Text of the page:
Twitter founder and CEO of Block Inc., Jack Dorsey, speaking at the MicroStrategy World Conference, criticized Zuckerberg's Meta crypto project Diem, saying that the company should have spent more effort on creating a stable coin or improving the Bitcoin ecosystem. According to Dorsey, problems with Diem arose because the project was not open enough, and most of the development efforts were spent on finding ambassadors and attracting attention. “They tried to create a currency that was owned by Facebook — probably for the right reasons, probably for noble reasons — but there were also some reasons that would indicate trying to get more and more people onto the Facebook ecosystem. They did that instead of using an open protocol and standard like Bitcoin,” — businessman said. Dorsey is confident that if Meta promoted its products in the flagship crypto ecosystem as diligently, it would benefit all of the corporation's subsidiaries, including Messenger, Instagram, WhatsApp, and, in fact, Facebook. So why is he wrong?
California Music Festival Coachella has announced a partnership with crypto exchange FTX US for the Solana (SOL) based NFT Lifetime Pass sale starting this Friday, February 4th, and ending a week later, February 11th. Festival representatives report that this is only the first series of tokens, after which there will be other sales. It's called the "Coachella Keys Collection" and includes 10 NFTs, each offering lifetime access to the annual festival grounds and VIP services, including front row seats at top performers' concerts, stage access to a designated tent, and chef service, but all these bonuses are guaranteed only for this year. The partners also announced the launch of two more NFT collections. The first one is called "Sights and Sounds" and consists of 10,000 tokens that contain photos and music from the organizers' past festivals. Their declared value is $60 per unit. The second, more exclusive collection is called "Desert Reflections" and consists of 1000 NFTs. Ten digital posters from past Coachella concerts are distributed among the tokens. Each token will cost $180. Their owners will also be able to exchange their NFTs for a real (physical) copy of the Coachella photobook. Festival organizers say that a portion of the proceeds from NFTs sold will go to charities such as GiveDirectly, Lideres Campesinos and Find Food Bank. The rest will go to fees for volunteers, employees and partners.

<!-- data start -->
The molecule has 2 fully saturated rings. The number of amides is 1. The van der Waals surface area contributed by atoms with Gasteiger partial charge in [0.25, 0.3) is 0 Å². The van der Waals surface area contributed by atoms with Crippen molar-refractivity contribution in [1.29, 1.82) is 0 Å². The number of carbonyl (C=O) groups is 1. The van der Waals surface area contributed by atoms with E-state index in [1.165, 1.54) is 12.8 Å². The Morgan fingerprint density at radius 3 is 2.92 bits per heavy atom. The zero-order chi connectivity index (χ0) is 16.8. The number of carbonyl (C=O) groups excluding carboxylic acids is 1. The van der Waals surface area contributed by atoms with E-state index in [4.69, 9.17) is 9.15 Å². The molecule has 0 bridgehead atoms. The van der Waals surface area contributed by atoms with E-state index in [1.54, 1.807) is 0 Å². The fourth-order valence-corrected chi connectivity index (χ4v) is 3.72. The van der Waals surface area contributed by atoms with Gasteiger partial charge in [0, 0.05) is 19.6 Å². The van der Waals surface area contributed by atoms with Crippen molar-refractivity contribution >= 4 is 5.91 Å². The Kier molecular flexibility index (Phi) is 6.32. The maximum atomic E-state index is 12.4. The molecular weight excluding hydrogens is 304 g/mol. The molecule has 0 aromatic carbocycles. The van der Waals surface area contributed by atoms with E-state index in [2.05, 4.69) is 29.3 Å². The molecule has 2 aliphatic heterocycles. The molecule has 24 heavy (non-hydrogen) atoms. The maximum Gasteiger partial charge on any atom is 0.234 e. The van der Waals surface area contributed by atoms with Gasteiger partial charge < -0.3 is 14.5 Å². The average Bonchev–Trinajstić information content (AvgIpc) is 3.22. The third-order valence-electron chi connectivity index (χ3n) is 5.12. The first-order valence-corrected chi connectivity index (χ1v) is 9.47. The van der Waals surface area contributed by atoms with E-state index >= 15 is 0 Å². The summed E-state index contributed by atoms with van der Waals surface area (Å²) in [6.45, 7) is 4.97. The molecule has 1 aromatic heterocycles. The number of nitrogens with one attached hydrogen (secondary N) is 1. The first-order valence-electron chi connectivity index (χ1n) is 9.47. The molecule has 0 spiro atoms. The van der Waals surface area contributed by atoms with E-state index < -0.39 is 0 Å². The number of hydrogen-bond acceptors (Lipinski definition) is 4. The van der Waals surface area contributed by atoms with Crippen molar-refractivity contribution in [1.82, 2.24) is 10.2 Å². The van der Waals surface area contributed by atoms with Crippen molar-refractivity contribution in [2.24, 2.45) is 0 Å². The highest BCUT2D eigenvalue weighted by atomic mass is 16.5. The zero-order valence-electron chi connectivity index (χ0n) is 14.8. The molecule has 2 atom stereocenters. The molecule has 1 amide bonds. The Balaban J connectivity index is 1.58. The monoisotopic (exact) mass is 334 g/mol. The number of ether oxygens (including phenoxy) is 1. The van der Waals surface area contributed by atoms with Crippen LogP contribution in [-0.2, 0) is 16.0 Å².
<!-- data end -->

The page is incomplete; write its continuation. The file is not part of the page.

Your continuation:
According to analysts at the Better Business Bureau (BBB), which serves Southern Alberta and Eastern Kootenay, Canadian investors continue to lose millions of dollars to cryptocurrency scams, so the company compares the local digital asset market to the Wild West in the 19th century US. A member of a local business group, Wes Lafortune, told Global News that the average amount of theft reported by investors who fall victim to these scams is $600. However, he also mentions cases where investors allegedly lost millions of dollars. Although Canada was one of the first to approve digital asset ETFs, long before the US regulators took that step, it still has a lot of work to do to create conditions for digital asset trading to protect investors from scammers. “It’s a bit of the gold rush mentality. People want to make a quick buck, and there are promises of huge profit, huge gains, and those usually don’t materialize,” — Lafortune said.